COLBURN English
Habitational name from a place near Catterick in North Yorkshire.
COLDEN English, Scottish
English: habitational name from a place in West Yorkshire named Colden, from Old English cald ‘cold’ col ‘charcoal’ + denu ‘valley’.... [more]
COLES English, Scottish, Irish, German (Anglicized), English (American)
English: from a Middle English pet form of NICHOLAS.... [more]
COLEY English
With variant COLLEY can mean "dark" or "blackbird" or it can be a nickname for Nicholas.
COLFAX English
From a medieval nickname for someone with dark or black hair, from Old English cola "charcoal" and feax "hair".
COLLARD English, French
English and French: from the personal name Coll + the pejorative suffix -ard.
COLLEY English
With variant COLEY, can mean "dark" or "blackbird" or it can be a nickname for Nicholas. Colley was used as a surname for generations of students from the same family taught by a teacher over many years in James Hilton's sentimental novel "Goodbye, Mr... [more]
COLLIER English
This name is derived from Middle English cole, from Old English col meaning "coal", combined with the agent suffix (i)er, which denotes someone who does/works with something. Thus, the surname was originally used for a burner, gatherer or seller of coal.
COLLINSWORTH English
Variant spelling of Collingsworth, itself a variant of Collingwood.
COLLIS English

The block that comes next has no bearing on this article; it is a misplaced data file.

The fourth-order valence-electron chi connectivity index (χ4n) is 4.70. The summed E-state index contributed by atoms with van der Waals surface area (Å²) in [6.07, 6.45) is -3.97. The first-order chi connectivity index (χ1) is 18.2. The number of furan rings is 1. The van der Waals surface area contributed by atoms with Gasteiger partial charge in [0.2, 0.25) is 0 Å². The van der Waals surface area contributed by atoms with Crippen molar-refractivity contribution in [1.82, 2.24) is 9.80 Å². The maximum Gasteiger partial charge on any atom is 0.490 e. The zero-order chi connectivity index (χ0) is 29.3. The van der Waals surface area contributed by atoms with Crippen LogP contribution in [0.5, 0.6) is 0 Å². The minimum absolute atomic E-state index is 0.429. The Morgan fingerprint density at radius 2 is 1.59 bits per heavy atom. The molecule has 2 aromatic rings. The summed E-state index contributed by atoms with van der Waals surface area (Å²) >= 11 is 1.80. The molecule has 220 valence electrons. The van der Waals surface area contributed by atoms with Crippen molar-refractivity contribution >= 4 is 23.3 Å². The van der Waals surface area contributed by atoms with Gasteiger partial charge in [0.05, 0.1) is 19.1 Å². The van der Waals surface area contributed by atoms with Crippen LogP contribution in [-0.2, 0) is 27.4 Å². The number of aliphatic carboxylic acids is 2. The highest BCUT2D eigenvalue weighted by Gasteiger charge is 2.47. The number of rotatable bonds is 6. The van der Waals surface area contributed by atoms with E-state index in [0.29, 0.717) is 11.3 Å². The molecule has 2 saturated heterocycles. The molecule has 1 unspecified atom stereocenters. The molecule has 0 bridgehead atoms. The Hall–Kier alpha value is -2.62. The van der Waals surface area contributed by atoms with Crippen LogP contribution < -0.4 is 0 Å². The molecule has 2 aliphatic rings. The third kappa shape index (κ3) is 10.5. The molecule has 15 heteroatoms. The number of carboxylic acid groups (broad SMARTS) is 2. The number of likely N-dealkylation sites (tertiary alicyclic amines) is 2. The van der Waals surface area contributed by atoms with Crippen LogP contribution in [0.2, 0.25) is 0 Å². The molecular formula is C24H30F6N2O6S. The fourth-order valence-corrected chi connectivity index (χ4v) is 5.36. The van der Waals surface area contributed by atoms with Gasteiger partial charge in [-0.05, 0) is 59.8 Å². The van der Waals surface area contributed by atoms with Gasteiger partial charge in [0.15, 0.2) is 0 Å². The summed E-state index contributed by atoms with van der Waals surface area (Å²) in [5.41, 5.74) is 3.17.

A variant of Collins, itself a patronymic of given names Collin or Colin, both ultimately nicknames for Nicholas.
COLONEL American
From a French word for a military rank of an officer who led a column of regimental soldiers. Could be a nickname for someone with a military bearing or demeanor.
COLSTON English
Colston means “Coal town settlement.” It is also a variant of COLTON.
COLTONSON English
Means "Son of COLTON".
COMAN English, French, Romanian
Means "bent or crooked".
COMEAU French, French (Acadian), Louisiana Creole
French: from a Gascon diminutive of Combe.
COMPTON English
Habitational name from any of the numerous places throughout England (but especially in the south) named Compton, from Old English cumb meaning "short, straight valley" + tūn meaning "enclosure", "settlement".
CONATSER English (Anglicized)
A variant of the German last name Konitzer.
CONEY English
Means "seller of rabbits", or from a medieval nickname for someone thought to resemble a rabbit (in either case from Middle English cony "rabbit").